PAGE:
Washington, for its part, continues to call Turkey a key partner in its fight against Islamic State. But observers say with Washington’s priority being the defeat of IS, and with Syrian Kurds one of the most effective anti-IS forces in Syria, Turkish-U.S. relations appear destined to remain strained for some time to come. 

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    Comments
         
    by: md jalil from: Dublin
    February 13, 2016 1:00 AM
    American shud not meddle in the middle east. Proof are abundance. They will destroyed those countries they invade.Iraq, Libya, Syria, Egypt, Afghanistan Sudan to name but few. Lesson learned. Or still do we have no sympathy with those small coutries being bullied by the US and want more blood in their hands? American was the same countries that installed Bashar to helm Syria eventhough Syrian Alawite were the minority less than 10%. Now that the peole of Syria rise up to this regime, they tied Russan and Iran as the culprit. Too obvious their strategy is to bannish the people of Syria and let these Alawite rule. Because their main interest is the Safety of Israelite. Any government by the Sunni will have repercussion on the safety of Israel. Now U see why they have hidden agendas even for turkey because it is becoming stronger by the day. Their hegemony in the middle east is under threat.

    by: King Niko
    February 12, 2016 7:57 AM
    Erdogan has gone too far presenting ultimatum to America. He himself should be tried for extremism and ties with vile terrorist organization of Jabhat al-Nusra

    by: Marcus Aurelius II from: NJ USA
    February 10, 2016 2:15 PM
    I do not see why a future Kurdistan carved out of Northern Syria, Iraq, and Iran would pose a problem for Turkey. Turkey's borders would remain intact and the Kurds living in Turkey would have a good reason to leave for their new country. It's a win-win arrangement except for broken countries like Syria and Iraq, and one that badly needs to be broken, that is Iran.

    Kurds living in Russia would also have an incentive to leave. As Syria's and Iraq's governments can no longer control all of their territory, they'd be no worse off than they are now. Iran will be lucky if the US or Israel doesn't attack it eventually. It continues to be perceived as a dire threat to many in the US and the Mideast no matter what this so called deal says.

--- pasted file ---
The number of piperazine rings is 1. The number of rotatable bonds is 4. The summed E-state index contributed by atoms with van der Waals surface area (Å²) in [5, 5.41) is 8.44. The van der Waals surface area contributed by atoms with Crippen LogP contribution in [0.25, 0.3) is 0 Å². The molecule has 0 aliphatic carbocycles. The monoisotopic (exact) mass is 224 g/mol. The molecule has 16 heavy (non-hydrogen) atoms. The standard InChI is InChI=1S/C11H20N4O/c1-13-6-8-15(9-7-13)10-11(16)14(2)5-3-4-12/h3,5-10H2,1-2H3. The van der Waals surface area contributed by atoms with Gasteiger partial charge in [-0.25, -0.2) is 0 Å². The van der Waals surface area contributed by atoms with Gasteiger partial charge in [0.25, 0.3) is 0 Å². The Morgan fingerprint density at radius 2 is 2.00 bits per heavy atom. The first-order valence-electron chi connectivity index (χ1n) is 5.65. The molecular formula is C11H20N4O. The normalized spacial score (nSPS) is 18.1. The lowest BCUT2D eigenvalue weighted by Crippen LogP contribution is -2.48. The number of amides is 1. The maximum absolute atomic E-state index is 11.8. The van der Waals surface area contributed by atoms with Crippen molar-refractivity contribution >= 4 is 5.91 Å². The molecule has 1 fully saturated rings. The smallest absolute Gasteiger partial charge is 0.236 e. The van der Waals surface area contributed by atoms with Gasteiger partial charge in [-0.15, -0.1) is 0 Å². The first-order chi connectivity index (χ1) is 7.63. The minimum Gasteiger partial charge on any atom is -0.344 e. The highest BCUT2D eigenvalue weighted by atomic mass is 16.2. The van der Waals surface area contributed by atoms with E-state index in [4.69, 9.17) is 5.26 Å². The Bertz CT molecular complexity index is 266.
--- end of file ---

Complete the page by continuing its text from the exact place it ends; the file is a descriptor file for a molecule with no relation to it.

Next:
In Response

    by: Anonymous
    February 10, 2016 4:34 PM
    Nice try.

    If a Kurdistan is to be carved out, the most part of it will be carved out of Turkey.

    Half of Turkey could become Kurdistan.

    by: littlesquirrrel
    February 10, 2016 7:58 AM
    This is why the airbase in Syria is important. It is a backup if the airbase in Turkey is closed unexpectedly. If Turkey turns its back and closes the airfield in Turkey the US won't have a working airstrip in the area. The YPG is important to the US by sustaining and securing an airfield inside Syria

    by: Shazada Zahid Malik-Loan from: london
    February 10, 2016 4:53 AM
    Turks have now realised that Occupied Zionist/Crusader controlled America and Christian controlled Russia are one - they are playing different style of poker/chess game. They both want Turkey weakened and then dismembered - this of course is not going to happen. The occupied America is doing what the Zionist/Crusader state group Entity wants - a revenge against turkey but through its proxy - Russia and Occupied America.

    by: Anonymous
    February 10, 2016 1:07 AM
    Turkey is supporting ISIS and AQ in Syria and Iraq.

    ISIS is actually an extension of who Turks really are.

    There's no moderate rebel or opposition.

    FSA, Nusra Front, Turkmen Brigades and any other b.s. names are used to avoid using AQ.

    Turks are not friends with the west, Turks hate the west and will do everything to destroy the west.

    by: Anonymous
    February 10, 2016 1:07 AM
    The US should just build a few airbases in Kurdistan.

    This way Turkey can't blackmail the US anymore for its airbases.

    By supporting ISIS Turks have become utterly useless and untrustworthy.
    In Response

    by: Anonymous
    February 10, 2016 1:56 PM
    Erdogan will just start blackmailing the US over the nukes at Incirlik.

    by: BirdCV
    February 09, 2016 10:17 PM
    Washington's obession with ISIS is exactly why it is losing its status to Russia. It is not an understatement to say that Russia now calls the shots and US is embarrassingly weak in front of Putin's decisiveness. I believe Obama sees ISIS in his nightmares every night, only such thing could possibly delude him into misreading the events in Syria so badly as he has been.